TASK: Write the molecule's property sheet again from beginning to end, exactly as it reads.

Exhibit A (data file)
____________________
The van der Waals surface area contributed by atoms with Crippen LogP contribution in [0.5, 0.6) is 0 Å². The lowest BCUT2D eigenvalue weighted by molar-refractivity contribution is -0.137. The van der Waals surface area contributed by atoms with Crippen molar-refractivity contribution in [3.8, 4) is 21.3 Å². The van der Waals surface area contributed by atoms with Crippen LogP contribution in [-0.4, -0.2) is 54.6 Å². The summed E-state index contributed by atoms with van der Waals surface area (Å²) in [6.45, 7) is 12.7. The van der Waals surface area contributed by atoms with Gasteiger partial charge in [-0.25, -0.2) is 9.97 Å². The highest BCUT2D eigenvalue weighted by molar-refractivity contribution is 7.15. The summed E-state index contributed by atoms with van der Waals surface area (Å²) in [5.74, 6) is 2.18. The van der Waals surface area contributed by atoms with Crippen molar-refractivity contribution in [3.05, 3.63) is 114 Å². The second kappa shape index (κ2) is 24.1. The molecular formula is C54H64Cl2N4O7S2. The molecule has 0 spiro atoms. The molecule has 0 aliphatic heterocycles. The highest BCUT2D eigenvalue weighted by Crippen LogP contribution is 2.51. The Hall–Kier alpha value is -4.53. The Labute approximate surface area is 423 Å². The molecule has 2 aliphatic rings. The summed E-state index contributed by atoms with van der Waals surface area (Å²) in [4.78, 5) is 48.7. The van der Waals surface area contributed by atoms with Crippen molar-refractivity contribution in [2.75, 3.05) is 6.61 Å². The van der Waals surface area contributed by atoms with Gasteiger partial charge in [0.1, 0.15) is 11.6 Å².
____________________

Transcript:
The van der Waals surface area contributed by atoms with Crippen LogP contribution in [0.5, 0.6) is 0 Å². The lowest BCUT2D eigenvalue weighted by molar-refractivity contribution is -0.137. The van der Waals surface area contributed by atoms with Crippen molar-refractivity contribution in [3.8, 4) is 21.3 Å². The van der Waals surface area contributed by atoms with Crippen LogP contribution in [-0.4, -0.2) is 54.6 Å². The summed E-state index contributed by atoms with van der Waals surface area (Å²) in [6.45, 7) is 12.7. The van der Waals surface area contributed by atoms with Gasteiger partial charge in [-0.25, -0.2) is 9.97 Å². The highest BCUT2D eigenvalue weighted by molar-refractivity contribution is 7.15. The summed E-state index contributed by atoms with van der Waals surface area (Å²) in [5.74, 6) is 2.18. The van der Waals surface area contributed by atoms with Crippen molar-refractivity contribution in [3.05, 3.63) is 114 Å². The second kappa shape index (κ2) is 24.1. The molecular formula is C54H64Cl2N4O7S2. The molecule has 0 spiro atoms. The molecule has 0 aliphatic heterocycles. The highest BCUT2D eigenvalue weighted by Crippen LogP contribution is 2.51. The Hall–Kier alpha value is -4.53. The Labute approximate surface area is 423 Å². The molecule has 2 aliphatic rings. The summed E-state index contributed by atoms with van der Waals surface area (Å²) in [4.78, 5) is 48.7. The van der Waals surface area contributed by atoms with Crippen molar-refractivity contribution in [2.75, 3.05) is 6.61 Å². The van der Waals surface area contributed by atoms with Gasteiger partial charge in [0.1, 0.15) is 11.6 Å².